Twenty-five years ago, a teenage student of Temple House vanished, along with her enigmatic and charming art teacher. In the (roughly) present day, a journalist with a childhood connection to the girl decides to investigate.
She uncovers multiple stories of unrequited love, artistic passion, obsession, fantasy, and betrayal. That’s the premise of The Temple House Vanishing, the debut novel from Irish writer Rachel Donohue. The fine folks at Corvus (via Allen & Unwin) were kind enough to send me a copy for review.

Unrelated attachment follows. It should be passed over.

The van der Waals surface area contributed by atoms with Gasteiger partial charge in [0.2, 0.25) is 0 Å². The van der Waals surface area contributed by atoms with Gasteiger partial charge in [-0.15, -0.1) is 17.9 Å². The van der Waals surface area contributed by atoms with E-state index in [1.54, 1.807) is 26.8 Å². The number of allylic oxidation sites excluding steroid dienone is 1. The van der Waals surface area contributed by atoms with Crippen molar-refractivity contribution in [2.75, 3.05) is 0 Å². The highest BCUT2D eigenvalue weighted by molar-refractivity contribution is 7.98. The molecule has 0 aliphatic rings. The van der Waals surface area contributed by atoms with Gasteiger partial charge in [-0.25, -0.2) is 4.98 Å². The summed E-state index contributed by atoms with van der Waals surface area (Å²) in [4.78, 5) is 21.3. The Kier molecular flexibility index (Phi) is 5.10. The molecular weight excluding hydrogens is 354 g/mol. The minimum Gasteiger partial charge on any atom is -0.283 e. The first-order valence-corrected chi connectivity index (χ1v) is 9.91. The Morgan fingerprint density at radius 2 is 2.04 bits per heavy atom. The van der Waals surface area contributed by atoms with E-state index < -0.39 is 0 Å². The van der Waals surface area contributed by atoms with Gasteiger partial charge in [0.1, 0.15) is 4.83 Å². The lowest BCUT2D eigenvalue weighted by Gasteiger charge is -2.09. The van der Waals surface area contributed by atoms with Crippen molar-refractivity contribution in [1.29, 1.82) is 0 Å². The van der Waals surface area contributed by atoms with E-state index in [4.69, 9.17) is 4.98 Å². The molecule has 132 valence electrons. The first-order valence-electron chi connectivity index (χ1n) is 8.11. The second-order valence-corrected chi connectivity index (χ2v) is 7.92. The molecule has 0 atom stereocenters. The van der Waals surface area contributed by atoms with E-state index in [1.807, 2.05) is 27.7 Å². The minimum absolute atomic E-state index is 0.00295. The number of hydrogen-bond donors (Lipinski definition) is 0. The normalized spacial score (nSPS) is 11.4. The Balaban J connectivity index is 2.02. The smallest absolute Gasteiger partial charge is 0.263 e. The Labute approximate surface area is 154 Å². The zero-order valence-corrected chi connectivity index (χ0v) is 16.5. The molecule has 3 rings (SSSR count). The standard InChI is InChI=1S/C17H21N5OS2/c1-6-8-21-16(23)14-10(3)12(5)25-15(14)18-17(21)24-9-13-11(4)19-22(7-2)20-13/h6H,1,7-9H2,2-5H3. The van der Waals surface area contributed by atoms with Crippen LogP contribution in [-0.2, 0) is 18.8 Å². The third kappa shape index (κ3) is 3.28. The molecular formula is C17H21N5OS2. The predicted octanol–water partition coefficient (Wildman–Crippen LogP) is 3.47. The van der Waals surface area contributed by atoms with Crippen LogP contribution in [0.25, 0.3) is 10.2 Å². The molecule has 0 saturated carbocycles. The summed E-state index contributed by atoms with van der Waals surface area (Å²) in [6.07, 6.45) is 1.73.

The Temple House Vanishing starts with a bang (major trigger warning), then simmers, until it boils over once again in a dramatic conclusion.
It might sound like your standard girl-goes-missing mystery/thriller, but Donohue manages to use a well-worn plot to interrogate all manner of very literary themes: class, religion, jealousy. I was particularly taken with the way she presented the ramifications of our collective obsession with true crime.
It’s a must read for fans of Picnic At Hanging Rock, or The Secret History.
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